Congregations Building Community (CBC) in Northern Colorado
helped defeat a Greeley city council resolution calling for a
new Immigration and Customs Enforcement office in Weld County.
Six hundred residents participated in a CBC meeting to protest
racial profiling and stigmatizing of Latinos, who make up 35
percent of the county's population.

Youth Development
San Francisco creates Avenues of Hope for youth
Clergy and church leaders from San Francisco Organizing Project
(SFOP) filled the Mission High School Auditorium to address the
epidemic of youth violence in San Francisco. Congresswoman Nancy
Pelosi and Mayor Gavin Newsom publicly agreed to support the
Avenues of Hope platform that includes creating job training and
employment opportunities for young people and protecting and
expanding the number of small schools in the city. Read more at

Good Schools
Orlando works to protect parent involvement in Head Start law 
As Congress moves to reauthorize the $7.2 billion Head Start
program Orlando FOCUS has won bipartisan support for its effort
to defeat a provision in the new law that would eliminate the
voting power of parent-policy councils. Head Start parents from
FOCUS convinced Senator Bill Nelson (D-FL) and Congressman Ric
Keller (R-FL) that parent involvement through the policy
councils has been critical to the success of the Head Start
program and they are now working across party lines to try to
amend the reauthorization bill.

School program for Alaska Natives moves forward in Anchorage 
As a result of a September 2005 meeting attended by 300 people,
mostly Alaska Natives, from Anchorage Faith and Action
Congregations Together (AFACT) the Anchorage School District is
piloting a new program to train staff members at two schools in
the culture and communication styles of Alaska Native children
and to establish better relationships with their parents. Read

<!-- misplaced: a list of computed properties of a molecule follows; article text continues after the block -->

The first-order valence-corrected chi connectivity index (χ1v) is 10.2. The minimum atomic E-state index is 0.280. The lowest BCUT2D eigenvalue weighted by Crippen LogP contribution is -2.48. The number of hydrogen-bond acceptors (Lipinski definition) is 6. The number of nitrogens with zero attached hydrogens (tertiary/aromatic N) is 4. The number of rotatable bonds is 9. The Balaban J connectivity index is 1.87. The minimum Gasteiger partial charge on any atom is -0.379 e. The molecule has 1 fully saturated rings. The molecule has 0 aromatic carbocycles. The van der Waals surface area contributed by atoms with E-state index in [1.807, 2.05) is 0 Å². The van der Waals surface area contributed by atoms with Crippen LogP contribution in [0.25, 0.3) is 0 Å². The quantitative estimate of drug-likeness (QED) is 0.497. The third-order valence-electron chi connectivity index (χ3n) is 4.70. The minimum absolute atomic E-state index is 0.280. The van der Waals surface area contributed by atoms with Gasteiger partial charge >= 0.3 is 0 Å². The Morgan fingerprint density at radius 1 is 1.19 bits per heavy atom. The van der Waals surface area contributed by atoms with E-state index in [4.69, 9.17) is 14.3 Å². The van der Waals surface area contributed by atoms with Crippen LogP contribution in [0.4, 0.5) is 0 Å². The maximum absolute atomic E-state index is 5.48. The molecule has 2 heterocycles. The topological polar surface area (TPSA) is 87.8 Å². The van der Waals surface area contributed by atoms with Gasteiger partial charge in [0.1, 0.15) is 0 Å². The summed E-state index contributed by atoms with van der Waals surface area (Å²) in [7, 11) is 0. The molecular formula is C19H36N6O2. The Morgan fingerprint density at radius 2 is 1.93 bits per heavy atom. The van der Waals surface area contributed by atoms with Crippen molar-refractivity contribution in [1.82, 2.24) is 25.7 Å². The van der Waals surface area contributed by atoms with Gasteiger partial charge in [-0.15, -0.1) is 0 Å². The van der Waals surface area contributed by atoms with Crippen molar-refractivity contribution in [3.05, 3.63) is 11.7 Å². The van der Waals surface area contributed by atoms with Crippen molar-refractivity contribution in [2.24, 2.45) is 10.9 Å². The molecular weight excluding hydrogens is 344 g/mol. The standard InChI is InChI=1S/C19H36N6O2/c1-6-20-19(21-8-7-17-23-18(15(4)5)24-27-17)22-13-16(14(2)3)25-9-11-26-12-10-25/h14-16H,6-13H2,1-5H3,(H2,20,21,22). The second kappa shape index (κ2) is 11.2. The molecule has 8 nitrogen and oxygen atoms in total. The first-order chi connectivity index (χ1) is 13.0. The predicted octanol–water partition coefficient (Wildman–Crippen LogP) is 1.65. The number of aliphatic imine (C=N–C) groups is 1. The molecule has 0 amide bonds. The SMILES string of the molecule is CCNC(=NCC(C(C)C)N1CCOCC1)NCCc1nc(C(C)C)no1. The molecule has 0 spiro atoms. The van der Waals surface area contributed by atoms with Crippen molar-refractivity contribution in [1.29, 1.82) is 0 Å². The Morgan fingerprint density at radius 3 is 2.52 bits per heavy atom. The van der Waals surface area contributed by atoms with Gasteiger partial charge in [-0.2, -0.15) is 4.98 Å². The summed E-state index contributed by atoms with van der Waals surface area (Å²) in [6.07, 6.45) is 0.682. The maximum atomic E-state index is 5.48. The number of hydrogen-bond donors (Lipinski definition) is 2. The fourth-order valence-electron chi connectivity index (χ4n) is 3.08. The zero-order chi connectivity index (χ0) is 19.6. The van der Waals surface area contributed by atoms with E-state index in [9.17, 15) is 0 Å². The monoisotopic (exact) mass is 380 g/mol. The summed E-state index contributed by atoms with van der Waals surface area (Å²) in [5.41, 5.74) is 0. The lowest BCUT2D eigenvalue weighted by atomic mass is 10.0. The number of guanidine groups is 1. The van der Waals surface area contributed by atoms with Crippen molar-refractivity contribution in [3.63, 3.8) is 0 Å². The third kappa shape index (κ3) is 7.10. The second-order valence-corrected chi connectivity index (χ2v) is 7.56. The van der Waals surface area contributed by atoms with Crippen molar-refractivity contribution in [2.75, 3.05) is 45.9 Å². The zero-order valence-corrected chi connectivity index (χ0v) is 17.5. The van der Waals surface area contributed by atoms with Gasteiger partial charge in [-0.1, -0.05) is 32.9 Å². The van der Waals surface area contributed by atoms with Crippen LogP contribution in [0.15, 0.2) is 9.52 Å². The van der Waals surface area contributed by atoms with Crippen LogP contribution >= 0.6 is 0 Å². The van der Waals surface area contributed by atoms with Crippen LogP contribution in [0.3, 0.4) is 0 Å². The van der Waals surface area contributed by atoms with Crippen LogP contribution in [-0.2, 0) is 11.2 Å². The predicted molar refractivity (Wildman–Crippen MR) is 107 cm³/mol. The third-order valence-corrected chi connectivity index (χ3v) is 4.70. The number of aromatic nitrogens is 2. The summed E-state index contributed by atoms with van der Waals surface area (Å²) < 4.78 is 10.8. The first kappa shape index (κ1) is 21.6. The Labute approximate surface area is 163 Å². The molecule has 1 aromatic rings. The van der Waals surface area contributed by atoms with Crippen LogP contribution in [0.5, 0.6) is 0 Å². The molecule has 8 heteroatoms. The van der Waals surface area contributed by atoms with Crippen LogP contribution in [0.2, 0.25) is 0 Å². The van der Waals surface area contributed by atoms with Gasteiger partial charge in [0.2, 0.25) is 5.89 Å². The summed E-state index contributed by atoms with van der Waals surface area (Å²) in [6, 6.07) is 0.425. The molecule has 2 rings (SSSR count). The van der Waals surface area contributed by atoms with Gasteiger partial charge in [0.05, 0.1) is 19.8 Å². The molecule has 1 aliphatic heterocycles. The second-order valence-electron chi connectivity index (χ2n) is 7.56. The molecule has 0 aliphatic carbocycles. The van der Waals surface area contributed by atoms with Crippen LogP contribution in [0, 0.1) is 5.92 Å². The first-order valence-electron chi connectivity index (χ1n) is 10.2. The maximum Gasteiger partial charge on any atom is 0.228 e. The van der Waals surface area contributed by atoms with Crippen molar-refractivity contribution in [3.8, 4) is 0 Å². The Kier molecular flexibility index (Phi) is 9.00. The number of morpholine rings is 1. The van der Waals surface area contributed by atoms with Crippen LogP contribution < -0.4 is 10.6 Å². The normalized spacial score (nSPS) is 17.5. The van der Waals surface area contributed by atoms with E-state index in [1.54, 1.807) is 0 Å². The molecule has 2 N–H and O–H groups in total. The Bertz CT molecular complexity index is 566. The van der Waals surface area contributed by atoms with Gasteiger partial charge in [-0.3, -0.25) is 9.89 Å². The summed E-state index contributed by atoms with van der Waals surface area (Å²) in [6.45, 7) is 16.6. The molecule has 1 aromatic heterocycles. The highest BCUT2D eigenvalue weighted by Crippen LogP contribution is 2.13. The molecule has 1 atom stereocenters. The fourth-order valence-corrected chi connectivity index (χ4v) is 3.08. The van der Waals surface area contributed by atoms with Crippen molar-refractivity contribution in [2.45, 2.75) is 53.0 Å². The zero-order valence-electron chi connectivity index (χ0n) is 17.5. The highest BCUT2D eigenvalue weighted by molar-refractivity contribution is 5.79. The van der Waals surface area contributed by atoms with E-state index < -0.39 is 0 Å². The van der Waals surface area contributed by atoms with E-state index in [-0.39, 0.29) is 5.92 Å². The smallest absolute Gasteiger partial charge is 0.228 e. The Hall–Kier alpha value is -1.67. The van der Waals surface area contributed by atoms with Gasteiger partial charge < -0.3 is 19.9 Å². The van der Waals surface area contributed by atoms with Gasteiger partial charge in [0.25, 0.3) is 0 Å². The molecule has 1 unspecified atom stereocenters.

more at http://ga3.org/ct/Fp_svVd15mrK/.

Sacramento parents put focus back on small schools 
Sacramento Area Congregations Together (ACT) brought together
450 parents with city and school district official to revive an
effort to develop new small schools in Sacramento. The
Sacramento District opened four new small schools in 2003 and a
fifth in 2005 as a way to address large failing high schools;
but changes in district leadership and rising construction costs
had put the reform strategy in jeopardy. ACT is working to
sustain the momentum behind reform.

Los Angeles parents and students organize to improve high school
Three hundred parents and students attended an LA Voice
community forum on the future of large, underperforming high
schools on October 19 at St. Odilia Catholic Church. They met
with Superintendent Roy Romer and education experts from across
California to discuss racial disparities in drop out rates and
the possible restructuring or conversion of Jefferson High
School into one or more charter schools. For more information
contact Lisa Milton at lisa at picocalifornia.org.

Other News
New organizing effort in Rwanda
Under the leadership of Lutheran Pastor John Rutsinditwarne PICO
is supporting the development of Congregations Rebuilding
Community in Rwanda, a new organizing effort designed to equip
grassroots leaders to rebuild community and democratic
institutions in a country that was torn apart by a horrendous
genocide in 1994.

Career Opportunities with PICO
PICO is looking for creative and committed people interested in
exploring a career as a community organizer. Visit
http://ga3.org/ct/Hp_svVd15mrY/ for more information.

The PICO National Network
171 Santa Rosa Avenue
Oakland, California 94610
510 655 4816